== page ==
Cell phones are getting better and better for taking pictures. The three most powerful models of the most famous brands in Brazil are not lacking in this regard. But who takes the best photos of everyday life today: iPhone 13 x Galaxy S22 or Motorola Edge 30 Pro?
To clear the doubt, I took the versions with the most complete set from each brand and went out to take pictures. Below, I analyze each camera and scenario for the Motorola Edge 30 Pro, Galaxy S22 Ultra, and iPhone 13 Pro to see which manufacturer is ahead when it comes to the “camera”.
So, who do you think wins? Motorola, Samsung or Apple? Let’s find out!
How was the test?
All photos were taken in automatic mode, with cell phones more or less placed in the same place. The difference in framing of some images is due to the positioning and field of view of each camera.
The brightness in any of the images is not modified. In cases where the touch is on the screen, it was just a matter of adjusting the focus location. I have used the night mode on both Android models in all the scenarios as the iPhone 13 Pro automatically enabled this feature.
In some images, portrait mode only appears to be activated on one or two models. However, there are cases when the properties of the lens have led to natural blurring of very distant objects. Pictures captured in portrait mode have this indicator in the caption.
Remember, the text is about who takes better photos. Analyze a video recording for another occasion, ok?
The most used camera for each device has its own advantages and disadvantages in the three models. In general, they all give amazing results if we consider that each sensor is very small and shares space with many other components.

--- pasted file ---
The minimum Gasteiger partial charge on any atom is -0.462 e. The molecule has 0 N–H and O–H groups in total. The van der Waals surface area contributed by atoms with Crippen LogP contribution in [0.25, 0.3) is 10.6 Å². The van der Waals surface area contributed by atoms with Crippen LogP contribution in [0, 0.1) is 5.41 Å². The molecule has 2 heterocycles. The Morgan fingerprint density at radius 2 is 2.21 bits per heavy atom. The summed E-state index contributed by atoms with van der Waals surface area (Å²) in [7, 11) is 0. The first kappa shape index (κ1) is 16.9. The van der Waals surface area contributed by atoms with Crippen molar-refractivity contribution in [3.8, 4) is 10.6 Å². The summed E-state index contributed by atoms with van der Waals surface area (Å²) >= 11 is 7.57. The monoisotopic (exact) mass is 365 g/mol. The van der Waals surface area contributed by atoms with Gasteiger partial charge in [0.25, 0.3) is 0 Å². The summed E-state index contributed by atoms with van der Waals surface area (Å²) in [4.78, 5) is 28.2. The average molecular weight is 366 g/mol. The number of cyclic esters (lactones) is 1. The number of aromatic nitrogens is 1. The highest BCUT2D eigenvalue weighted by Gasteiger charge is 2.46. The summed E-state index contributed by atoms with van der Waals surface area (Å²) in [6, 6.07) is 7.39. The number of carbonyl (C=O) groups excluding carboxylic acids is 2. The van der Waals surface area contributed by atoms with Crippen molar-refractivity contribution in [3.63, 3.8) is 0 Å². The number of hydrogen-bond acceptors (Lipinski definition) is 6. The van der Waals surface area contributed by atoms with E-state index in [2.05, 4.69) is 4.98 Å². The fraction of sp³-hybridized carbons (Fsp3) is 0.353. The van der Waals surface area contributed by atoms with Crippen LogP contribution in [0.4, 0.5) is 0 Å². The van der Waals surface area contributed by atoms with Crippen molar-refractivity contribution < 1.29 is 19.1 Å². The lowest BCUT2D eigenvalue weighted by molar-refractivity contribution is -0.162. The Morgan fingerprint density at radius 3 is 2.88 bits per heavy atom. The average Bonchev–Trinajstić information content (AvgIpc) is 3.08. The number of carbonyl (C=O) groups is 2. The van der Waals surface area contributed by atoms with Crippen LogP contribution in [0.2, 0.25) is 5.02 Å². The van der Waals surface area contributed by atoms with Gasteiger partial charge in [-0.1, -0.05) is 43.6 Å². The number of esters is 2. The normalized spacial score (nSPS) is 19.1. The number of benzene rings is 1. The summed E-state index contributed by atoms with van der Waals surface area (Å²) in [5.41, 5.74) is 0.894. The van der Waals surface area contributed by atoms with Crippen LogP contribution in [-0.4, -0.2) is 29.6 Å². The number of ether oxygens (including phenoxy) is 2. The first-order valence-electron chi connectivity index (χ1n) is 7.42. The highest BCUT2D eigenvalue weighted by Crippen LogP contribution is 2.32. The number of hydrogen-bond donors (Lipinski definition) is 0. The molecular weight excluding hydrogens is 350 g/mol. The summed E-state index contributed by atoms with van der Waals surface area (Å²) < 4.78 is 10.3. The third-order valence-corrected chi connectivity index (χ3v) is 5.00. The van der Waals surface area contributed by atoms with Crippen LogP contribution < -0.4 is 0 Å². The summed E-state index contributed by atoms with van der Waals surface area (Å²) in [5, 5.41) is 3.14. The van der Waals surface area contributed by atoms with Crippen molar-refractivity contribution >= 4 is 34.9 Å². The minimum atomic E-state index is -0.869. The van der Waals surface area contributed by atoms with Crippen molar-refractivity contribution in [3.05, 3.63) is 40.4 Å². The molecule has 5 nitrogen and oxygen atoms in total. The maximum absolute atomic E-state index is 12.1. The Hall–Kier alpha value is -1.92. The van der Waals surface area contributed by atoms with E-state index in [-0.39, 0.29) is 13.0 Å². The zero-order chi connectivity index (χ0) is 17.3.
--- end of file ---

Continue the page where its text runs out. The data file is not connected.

The Galaxy S22 Ultra offers photos that are more ready to share on social media, while the iPhone 13 Pro prefers editable photos. This does not mean that you cannot share it directly, but that you have more space to make it to your liking.
Motorola Edge 30 Pro is slightly behind the competition in terms of sharpness and dynamic range. These images are more difficult to edit, and you may miss out on some details if you’re not careful with contrast, shadows, and highlights. But photos can be very satisfying.
Things change in low light. The S22 Ultra gets better results most of the time, while the other two alternatives get a more exciting shot. It all depends on the configuration and knowing how to use the low light available to help the cell phone see the scene.
Ultra Wide Camera
In images with a wider field of view, again we have a lot of balance. The iPhone 13 Pro is characterized by providing clearer images in general, due to the larger aperture of its lens.
You can see this difference in background blur. Note that the Apple cell phone has a very light natural blur on the buildings in the background of the image below. This is because the Apple model’s aperture is f/1.8 versus f/2.2 on Android.
In the backlight, which stands out favorably is Edge 30 Pro, which manages to perform better than competitors. In the photos at night, it’s the Galaxy S22 Ultra’s turn to shine. That is, each model works best at a specific time.
The Motorola Edge 30 Pro doesn’t have a zoom specific camera, but it can zoom up to 10x digitally. The Galaxy S22 Ultra has a 3x optical zoom lens, like the iPhone 13 Pro, and a 10x zoom lens.
These cameras aren’t very good in low light, so I wasn’t able to test that much in this light condition. As expected, Motorola’s cell phone can maintain almost no quality with the 10x approach, while Apple does well in this scenario, but Samsung is the best.
When lowering the zoom to 3x, the sticking changes slightly. iPhone 13 Pro and Galaxy S22 Ultra equalizer, with the difference that the Apple model offers clearer results. But the dynamic range of Samsung is very good. Motorola, on the other hand, manages to maintain a slightly higher quality, but still lags far behind.